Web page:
The Kennedy Center, unquestionably the biggest marble box in town, will get even bigger if architect George Hartman's "preconceptual presentation" at yesterday's meeting of the Commission of Fine Arts becomes a reality.
Hartman, partner in the Hartman/Cox firm here, stressed that his "feasibility study" was not a final design. But he argued that the best way to meet the Kennedy Center's needs for additional parking and its desire to create a national conservatory for music and the theater arts would be to add onto Edward Durell Stone's huge structure -- 60 feet at either end, so that the 630-foot-long building would run 750 feet from north to south.
The study was made at the behest of Kennedy Center chairman Roger Stevens, who explained that the shortage of parking spaces in the underground garages has been especially onerous to patrons of the National Symphony Orchestra, whose performances customarily begin later than those at the Eisenhower Theater or the Opera House.
"At the same time," Stevens said, "the maestro NSO music director Mstislav Rostropovich has been after me to do something about the conservatory." The conservatory was originally proposed as part of a cultural center package by a presidential advisory commission that Stevens also headed nearly two decades ago. It was eliminated because of costs when the cultural center became the John F. Kennedy Center for the Performing Arts.
"A lot of us in Washington feel that the National Symphony should be the greatest in the country," Stevens told the commission. Despite improvements in the symphony, he said, "it needs the infusion of new talent" that a conservatory would bring. As currently conceived, the conservatory would function as a study center for advanced students in the creative aspects of music and theater -- "a bridge between the academic and the professional worlds," in the description of Thomas Kendrick, director of operations for the Kennedy Center.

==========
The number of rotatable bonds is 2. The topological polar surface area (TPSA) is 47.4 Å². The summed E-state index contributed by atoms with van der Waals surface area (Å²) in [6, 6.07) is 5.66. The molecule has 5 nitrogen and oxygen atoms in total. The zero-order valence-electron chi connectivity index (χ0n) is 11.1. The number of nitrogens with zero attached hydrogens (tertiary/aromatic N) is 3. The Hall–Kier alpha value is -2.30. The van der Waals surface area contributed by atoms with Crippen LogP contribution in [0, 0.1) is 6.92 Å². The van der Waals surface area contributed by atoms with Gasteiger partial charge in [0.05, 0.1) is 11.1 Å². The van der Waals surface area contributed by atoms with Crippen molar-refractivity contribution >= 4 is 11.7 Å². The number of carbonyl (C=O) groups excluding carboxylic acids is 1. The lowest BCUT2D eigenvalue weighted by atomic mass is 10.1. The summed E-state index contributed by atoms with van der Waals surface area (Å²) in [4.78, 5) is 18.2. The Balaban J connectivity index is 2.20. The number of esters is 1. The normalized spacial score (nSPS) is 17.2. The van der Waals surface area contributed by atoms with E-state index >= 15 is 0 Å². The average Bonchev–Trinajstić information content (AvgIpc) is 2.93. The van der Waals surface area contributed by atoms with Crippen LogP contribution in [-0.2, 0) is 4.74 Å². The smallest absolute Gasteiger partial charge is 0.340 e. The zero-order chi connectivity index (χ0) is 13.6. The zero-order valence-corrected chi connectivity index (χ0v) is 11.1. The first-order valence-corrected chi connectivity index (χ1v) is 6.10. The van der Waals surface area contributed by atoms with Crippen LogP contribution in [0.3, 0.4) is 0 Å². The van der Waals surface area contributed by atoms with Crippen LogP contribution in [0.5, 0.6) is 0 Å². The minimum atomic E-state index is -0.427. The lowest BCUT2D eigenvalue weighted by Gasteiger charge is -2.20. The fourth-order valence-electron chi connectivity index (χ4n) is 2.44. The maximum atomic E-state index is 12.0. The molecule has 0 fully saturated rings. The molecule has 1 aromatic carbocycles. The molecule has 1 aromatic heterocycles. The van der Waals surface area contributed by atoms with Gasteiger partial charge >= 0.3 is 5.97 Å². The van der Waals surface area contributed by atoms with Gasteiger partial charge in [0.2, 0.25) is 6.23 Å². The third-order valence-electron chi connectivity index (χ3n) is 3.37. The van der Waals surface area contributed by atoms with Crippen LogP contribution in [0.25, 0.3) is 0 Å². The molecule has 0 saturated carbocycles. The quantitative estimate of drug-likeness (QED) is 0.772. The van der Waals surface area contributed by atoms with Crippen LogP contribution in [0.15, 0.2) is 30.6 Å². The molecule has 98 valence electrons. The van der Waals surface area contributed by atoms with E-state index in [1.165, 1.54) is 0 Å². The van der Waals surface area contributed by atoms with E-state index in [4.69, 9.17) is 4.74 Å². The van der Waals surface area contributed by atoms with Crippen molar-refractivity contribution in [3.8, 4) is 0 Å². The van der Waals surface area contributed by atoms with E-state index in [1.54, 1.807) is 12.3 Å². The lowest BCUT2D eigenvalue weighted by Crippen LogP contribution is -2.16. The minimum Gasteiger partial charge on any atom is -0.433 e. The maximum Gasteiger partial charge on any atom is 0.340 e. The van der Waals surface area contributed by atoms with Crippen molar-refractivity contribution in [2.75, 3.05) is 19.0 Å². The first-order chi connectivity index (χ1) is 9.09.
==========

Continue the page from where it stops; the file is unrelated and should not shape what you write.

Hartman's proposal envisions three separate building projects: the extension of the Kennedy Center at each end to accommodate the conservatory and additional underground parking; a new parking garage buried beneath a triangular plot of land in front of the east facade of the building; and a relatively small structure for student housing at the western corner of this plot.
Functionally, the conservatory would be split into two parts -- music at the southern end, adjacent to the Concert Hall, and theater at the northern end, adjacent to the Eisenhower Theater. These ends would be linked by a string of classrooms, practice rooms and service spaces stretched across the building's western facade (facing the Potomac River) in an area currently occupied by the uppermost of the Kennedy Center's three parking garages (level A).
In terms of parking, Hartman said the new scheme would provide a "cleaned-up operation of three beautifully accessible parking garages" -- levels C and B under the existing structure and the new garage in the front providing a net gain of about 500 spaces.
In terms of design, the chief problem will be how to expand the Kennecy Center without doing damage to Stone's scheme. Hartman's drawing suggest a simple extension using the same marble facing and adding two columns to each end. Yet he has also considered other materials -- opaque glass panels, for instance -- as a way of framing the existing structure with the new additions.
Whether it gets built or not depends in large measure on Stevens' skill in raising money from the private sector. Stevens seemed mildly optimistic yesterday. "We've made a fairly good start," he said, "certainly much better than the last time I appeared before this commission, about 18 years ago. Then, I had nothing."